How Do We Obtain Perfection?


As I argued above, no one can be justified by the Law, therefore we must search for other means to obtain perfection through justification.  Then how can we be justified, by being set free from sin, then how can we be set free from sin, by crucifying ourselves along with Christ, as we read in Rom 6:4-7, in particular verses 6-7, "For we know that our old self was crucified with him so that the body ruled by sin might be done away with, that we should no longer be slaves to sin— because anyone who has died has been set free from sin."  This freedom from sin is "because through Christ Jesus the law of the Spirit who gives life has set you free from the law of sin and death" (Rom 8:2).  We are even free from our past sins "now that he has died as a ransom to set them free from the sins committed under the first covenant" (Heb 9:15b).  We can only obtain this freedom through faith in Christ "and all are justified freely by his grace through the redemption that came by Christ Jesus" (Rom 3:21-24).

What Then Should We Do?


If we cannot obtain perfection except through the gift of grace offered through the redemption that came by Christ and this does not prevent us from sinning in the present time, then how should we respond?  "What shall we say, then? Shall we go on sinning so that grace may increase? By no means! We are those who have died to sin; how can we live in it any longer?" (Rom 6:1-2).  As we read in verse 6 of 1 Jn 3:2-6, "No one who lives in him keeps on sinning. No one who continues to sin has either seen him or known him."

But We Continue To Sin


However, we continue to sin due to the war between our minds/bodies and our spirits (Rom 7:14-17). "So I find this law at work: Although I want to do good, evil is right there with me. For in my inner being I delight in God’s law; but I see another law at work in me, waging war against the law of my mind and making me a prisoner of the law of sin at work within me." (Rom 7:21-23).

Thanks Be To God


"What a wretched man I am! Who will rescue me from this body that is subject to death? Thanks be to God, who delivers me through Jesus Christ our Lord! So then, I myself in my mind am a slave to God’s law, but in my sinful nature a slave to the law of sin." (Rom 7:24-25).

Conclusion:


God has justified us to be perfect in the past tense of our salvation being the death of our spirit and the fulfillment of the Holy Spirit, is constantly renewing our mind in the present tense of our salvation through obedience to the Spirit, and will give to us glorified, perfect bodies in the future tense of our salvation through our re-birth as full-fledged sons of God.  So if God does not require us to be perfect in the present in order to inherit salvation then clearly God does not desire us to be perfect in the present, otherwise He would instantly make us all perfect.  However, He does desire us to be obedient as we read in Jas 2:24,26, "You see that a person is considered righteous by what they do and not by faith alone.  As the body without the spirit is dead, so faith without deeds is dead."  As Jesus stated, to be obedient is to "‘Hear, O Israel: The Lord our God, the Lord is one. Love the Lord your God with all your heart and with all your soul and with all your mind and with all your strength.’ The second is this: ‘Love your neighbor as yourself.’ There is no commandment greater than these." (Mk 12:30-31).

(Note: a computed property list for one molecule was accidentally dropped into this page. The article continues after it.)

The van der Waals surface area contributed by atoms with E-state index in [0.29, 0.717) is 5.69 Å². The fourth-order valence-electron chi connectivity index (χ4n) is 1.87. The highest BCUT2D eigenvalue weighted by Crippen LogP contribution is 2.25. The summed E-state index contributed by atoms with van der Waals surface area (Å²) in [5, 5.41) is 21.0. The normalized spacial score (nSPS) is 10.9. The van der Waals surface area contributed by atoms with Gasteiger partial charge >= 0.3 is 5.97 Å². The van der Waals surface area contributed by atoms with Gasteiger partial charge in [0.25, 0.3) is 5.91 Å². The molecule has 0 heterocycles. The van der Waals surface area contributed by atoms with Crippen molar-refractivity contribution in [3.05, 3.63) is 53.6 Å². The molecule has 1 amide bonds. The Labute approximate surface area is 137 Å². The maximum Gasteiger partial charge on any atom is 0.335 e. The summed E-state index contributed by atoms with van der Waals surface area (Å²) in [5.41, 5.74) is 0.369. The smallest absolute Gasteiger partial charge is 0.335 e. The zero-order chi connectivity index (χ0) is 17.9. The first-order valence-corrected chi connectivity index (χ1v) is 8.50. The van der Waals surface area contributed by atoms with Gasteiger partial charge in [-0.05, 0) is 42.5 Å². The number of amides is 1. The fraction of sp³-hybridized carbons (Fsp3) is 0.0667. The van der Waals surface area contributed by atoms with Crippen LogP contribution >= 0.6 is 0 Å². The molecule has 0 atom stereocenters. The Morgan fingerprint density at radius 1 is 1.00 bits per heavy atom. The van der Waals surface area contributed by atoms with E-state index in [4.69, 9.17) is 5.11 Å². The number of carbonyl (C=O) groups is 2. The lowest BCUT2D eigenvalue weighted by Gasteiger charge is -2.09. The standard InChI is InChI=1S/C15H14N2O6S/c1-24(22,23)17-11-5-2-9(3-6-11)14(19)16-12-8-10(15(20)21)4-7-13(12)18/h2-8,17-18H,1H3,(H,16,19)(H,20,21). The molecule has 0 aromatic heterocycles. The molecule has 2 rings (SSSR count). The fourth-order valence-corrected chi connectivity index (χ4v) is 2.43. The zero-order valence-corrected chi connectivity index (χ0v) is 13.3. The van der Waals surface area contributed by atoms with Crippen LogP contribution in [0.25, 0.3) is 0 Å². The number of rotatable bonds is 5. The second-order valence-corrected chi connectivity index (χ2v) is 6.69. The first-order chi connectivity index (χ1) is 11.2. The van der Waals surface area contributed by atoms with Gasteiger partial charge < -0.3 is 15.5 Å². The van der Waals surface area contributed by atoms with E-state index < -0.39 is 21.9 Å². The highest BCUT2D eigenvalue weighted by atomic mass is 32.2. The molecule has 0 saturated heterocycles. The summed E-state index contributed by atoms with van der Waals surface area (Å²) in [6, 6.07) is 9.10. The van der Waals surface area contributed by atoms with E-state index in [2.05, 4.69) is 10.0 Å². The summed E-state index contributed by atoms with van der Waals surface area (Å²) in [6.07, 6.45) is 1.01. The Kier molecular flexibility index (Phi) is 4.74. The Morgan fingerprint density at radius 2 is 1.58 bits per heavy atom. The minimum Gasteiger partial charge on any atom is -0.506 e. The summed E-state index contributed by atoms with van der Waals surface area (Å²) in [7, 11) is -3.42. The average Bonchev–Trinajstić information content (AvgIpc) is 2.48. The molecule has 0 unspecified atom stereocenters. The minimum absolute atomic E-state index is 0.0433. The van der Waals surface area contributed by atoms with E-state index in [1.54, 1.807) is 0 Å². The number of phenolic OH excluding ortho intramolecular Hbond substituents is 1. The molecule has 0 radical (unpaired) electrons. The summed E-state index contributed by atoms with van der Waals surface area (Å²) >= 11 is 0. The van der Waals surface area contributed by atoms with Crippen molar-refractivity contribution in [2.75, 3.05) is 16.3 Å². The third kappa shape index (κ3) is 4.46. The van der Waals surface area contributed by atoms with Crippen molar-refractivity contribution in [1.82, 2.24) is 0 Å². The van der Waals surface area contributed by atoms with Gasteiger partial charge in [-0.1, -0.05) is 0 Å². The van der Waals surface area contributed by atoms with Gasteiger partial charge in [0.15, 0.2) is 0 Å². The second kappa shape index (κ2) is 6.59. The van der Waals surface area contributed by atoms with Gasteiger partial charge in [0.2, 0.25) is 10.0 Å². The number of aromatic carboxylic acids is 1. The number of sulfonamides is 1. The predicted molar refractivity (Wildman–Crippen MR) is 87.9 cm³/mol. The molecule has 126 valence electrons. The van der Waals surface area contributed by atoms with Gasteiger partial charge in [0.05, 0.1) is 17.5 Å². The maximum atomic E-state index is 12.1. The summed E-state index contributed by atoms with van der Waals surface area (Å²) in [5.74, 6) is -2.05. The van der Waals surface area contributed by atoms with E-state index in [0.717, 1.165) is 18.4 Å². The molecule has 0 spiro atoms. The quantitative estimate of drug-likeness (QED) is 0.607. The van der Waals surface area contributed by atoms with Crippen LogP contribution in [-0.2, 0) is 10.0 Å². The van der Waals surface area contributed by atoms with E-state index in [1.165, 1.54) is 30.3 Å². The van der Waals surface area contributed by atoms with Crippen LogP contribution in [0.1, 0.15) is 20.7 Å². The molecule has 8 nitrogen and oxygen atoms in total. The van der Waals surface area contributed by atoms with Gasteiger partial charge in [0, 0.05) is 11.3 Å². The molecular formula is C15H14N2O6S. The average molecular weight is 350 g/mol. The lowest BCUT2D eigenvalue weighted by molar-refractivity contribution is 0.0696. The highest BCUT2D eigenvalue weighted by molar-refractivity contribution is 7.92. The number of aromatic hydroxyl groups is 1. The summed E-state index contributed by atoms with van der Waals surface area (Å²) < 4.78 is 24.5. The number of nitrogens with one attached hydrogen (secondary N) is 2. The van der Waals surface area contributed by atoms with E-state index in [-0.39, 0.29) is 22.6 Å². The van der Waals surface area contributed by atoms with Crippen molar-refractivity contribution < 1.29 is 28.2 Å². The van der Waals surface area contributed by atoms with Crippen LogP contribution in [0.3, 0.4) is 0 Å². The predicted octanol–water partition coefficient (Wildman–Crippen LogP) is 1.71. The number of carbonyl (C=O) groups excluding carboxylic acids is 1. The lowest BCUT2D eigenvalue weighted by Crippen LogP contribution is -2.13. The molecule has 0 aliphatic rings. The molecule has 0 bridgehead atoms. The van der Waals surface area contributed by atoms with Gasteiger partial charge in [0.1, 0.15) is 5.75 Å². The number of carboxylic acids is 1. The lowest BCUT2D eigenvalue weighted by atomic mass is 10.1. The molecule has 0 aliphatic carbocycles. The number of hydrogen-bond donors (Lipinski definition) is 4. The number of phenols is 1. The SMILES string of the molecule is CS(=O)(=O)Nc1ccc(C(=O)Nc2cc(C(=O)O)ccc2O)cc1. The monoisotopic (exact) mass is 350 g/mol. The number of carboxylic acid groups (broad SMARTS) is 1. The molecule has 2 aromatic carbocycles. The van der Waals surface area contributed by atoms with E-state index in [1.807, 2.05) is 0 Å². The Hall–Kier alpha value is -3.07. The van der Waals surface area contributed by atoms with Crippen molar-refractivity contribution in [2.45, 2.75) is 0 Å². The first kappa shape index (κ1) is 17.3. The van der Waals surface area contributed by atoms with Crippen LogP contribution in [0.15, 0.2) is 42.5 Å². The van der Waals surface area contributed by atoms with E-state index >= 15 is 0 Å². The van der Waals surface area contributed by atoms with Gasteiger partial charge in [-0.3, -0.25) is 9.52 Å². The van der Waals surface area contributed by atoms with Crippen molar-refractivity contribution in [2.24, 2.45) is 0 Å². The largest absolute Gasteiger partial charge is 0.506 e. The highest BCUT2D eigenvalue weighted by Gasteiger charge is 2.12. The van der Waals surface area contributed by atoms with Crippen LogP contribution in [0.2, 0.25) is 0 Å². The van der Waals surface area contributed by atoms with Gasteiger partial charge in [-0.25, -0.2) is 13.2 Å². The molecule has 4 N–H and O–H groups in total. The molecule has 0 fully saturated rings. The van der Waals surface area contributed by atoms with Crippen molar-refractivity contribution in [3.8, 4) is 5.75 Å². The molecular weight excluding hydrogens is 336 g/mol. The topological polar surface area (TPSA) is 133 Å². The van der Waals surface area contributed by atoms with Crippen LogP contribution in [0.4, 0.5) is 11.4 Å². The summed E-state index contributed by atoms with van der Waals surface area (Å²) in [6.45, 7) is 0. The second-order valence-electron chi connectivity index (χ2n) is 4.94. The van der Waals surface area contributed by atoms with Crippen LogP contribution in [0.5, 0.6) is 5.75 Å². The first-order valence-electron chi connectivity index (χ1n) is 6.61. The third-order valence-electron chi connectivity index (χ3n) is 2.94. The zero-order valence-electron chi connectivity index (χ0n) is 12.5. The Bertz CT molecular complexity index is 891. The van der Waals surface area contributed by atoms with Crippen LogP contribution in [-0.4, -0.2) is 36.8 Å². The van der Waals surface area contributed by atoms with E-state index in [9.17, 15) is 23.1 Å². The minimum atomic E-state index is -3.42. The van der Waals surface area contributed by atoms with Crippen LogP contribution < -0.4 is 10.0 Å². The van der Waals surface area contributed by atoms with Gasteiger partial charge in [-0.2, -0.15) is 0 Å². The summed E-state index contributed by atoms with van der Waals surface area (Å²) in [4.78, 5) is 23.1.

Presentation:


If you would like to use the Google slides presentation I developed for your Bible study group use the link below:
Does God Desire Us To Be Perfect?

Sunday, January 4, 2015

Many Perfect Wills of God

Question:


Can there be many wills or desires of God and yet all of them be perfect?

Assumptions:

  • God's will is perfect, whatever His will may be.
  • God always executes His will perfectly, whatever actions He may take to accomplish it so.
  • God does not lie.

Deconstruction:


This question can be broken down into two main questions:
  1. Can there be more than one perfect manner to execute a perfect will?
  2. Can there be more than one will of God?

Hypothesis:


Given the assumptions above, there are multiple perfect manners in which to execute a perfect will and therefore there are multiple wills of God.

Exploration:


As we know from our schooling in math and science, proving a statement to be false is a simpler task as it only requires demonstrating a single instance where that statement is not true given the assumptions.  But when dealing with statements about God's will, it is equally simple to prove a statement to be true as it is to prove a statement to be false due to the assumption that whatever actions God takes are perfect in nature.

Using the approach described above, in order to prove there are multiple perfect manners in which to execute a perfect will, all that is required is to show a single case where God stated His will to be one action initially but reconsiders and states a contrary will as His "new" will, aka God changing His mind.  Also using the same approach, in order to prove there are multiple wills of God, all this is required is to show one instance where God performs an identical task more than once that have different results or outcomes.